Tuesday, September 25, 2012

Historical Fiction Book Clubs:
Beginning with Literary Webs

My 5th grade students are about to begin a second round of historical fiction book clubs. This year, in reader's workshop, students have been empowered to "Take Charge" of their reading and writing lives. The first round of book clubs were more structured and guided by the teacher. This time around, I am really pushing for students to be more independent and more in control. Much of our discussion this year in reading has been on pushing ourselves to think beyond a literal level of comprehension. We have talked about how we read differently when we are pushing our thinking as opposed to "just reading."

Historical fiction texts are complex and often complicated. My students will all be reading texts related to the Holocaust. Something that is going to be very important is keeping track of the story elements. Often with texts like these, students become lost in the story or confused with all of the historical details. To help with this, they will continually build on their understanding by tracking story elements as they read with literary webs.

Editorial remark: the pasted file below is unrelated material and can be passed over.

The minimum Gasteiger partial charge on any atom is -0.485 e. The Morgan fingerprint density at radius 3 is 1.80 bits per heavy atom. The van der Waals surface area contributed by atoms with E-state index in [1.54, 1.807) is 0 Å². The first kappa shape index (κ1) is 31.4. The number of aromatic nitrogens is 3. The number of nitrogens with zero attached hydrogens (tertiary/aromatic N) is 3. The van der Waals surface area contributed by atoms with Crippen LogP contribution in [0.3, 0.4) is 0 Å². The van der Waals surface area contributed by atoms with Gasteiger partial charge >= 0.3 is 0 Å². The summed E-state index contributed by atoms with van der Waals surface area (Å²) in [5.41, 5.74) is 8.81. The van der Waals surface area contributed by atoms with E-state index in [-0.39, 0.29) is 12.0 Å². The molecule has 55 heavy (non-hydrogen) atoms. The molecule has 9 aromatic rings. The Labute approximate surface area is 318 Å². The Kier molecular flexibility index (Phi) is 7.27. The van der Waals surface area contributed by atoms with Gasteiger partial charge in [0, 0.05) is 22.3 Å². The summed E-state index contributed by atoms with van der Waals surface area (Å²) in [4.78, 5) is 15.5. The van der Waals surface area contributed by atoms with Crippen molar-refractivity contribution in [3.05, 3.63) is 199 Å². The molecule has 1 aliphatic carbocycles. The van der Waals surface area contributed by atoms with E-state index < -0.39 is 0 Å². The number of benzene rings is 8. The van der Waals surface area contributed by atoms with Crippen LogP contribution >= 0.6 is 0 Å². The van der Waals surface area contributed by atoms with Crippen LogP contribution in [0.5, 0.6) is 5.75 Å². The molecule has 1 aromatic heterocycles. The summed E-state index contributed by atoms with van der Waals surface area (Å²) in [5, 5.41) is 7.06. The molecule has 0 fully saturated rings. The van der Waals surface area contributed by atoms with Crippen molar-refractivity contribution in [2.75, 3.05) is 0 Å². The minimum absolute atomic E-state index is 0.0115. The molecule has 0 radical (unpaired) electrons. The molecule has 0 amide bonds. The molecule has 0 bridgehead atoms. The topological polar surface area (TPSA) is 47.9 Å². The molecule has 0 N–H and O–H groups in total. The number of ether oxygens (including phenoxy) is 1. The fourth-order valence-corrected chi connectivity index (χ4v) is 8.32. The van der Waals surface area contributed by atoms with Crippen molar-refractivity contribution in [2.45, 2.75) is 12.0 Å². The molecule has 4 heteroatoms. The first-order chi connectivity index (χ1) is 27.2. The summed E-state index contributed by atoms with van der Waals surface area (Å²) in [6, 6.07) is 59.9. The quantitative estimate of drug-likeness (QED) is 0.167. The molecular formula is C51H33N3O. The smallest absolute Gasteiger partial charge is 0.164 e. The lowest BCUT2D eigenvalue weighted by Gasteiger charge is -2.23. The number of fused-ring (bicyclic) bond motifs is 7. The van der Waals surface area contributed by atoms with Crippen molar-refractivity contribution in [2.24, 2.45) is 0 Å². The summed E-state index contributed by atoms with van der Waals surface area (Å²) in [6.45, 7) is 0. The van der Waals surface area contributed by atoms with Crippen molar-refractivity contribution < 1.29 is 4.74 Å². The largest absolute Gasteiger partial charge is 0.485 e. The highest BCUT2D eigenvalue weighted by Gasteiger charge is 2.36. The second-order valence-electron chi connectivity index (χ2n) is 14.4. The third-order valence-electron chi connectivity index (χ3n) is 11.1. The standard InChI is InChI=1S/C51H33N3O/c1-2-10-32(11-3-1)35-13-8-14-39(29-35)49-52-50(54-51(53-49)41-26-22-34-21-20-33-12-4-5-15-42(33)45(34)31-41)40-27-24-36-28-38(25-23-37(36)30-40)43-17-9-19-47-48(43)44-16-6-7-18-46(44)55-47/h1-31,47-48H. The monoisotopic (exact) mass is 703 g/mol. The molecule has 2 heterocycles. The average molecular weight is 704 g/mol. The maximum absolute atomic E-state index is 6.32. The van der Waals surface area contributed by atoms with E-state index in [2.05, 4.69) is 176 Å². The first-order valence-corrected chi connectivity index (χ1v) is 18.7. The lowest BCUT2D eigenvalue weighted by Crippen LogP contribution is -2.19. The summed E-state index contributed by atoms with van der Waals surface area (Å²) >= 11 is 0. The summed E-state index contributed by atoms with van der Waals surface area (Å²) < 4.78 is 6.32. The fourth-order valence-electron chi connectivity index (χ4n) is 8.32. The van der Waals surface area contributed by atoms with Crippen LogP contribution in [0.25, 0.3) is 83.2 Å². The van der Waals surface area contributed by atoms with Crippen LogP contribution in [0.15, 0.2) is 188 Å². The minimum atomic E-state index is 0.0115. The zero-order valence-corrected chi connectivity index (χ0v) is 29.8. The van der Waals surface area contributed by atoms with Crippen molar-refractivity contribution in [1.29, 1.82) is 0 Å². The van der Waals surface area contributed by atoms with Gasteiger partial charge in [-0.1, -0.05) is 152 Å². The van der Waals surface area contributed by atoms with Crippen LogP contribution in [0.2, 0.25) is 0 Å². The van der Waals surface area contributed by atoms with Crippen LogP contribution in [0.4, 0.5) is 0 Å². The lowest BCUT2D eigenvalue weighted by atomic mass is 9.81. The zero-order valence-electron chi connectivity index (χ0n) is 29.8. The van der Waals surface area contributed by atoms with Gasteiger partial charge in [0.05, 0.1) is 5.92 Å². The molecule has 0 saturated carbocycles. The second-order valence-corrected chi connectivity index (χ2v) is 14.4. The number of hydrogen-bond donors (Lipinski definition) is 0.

Literary webs serve several purposes. I have a very diverse group of learners in my classroom. Literary webs will help students who struggle with comprehension AND students that are ready to push their own thinking. Students will track setting changes, characters, emerging themes, symbolism, conflict (person vs. person, person vs. society, and person vs. self), and power (important with historical fiction). 


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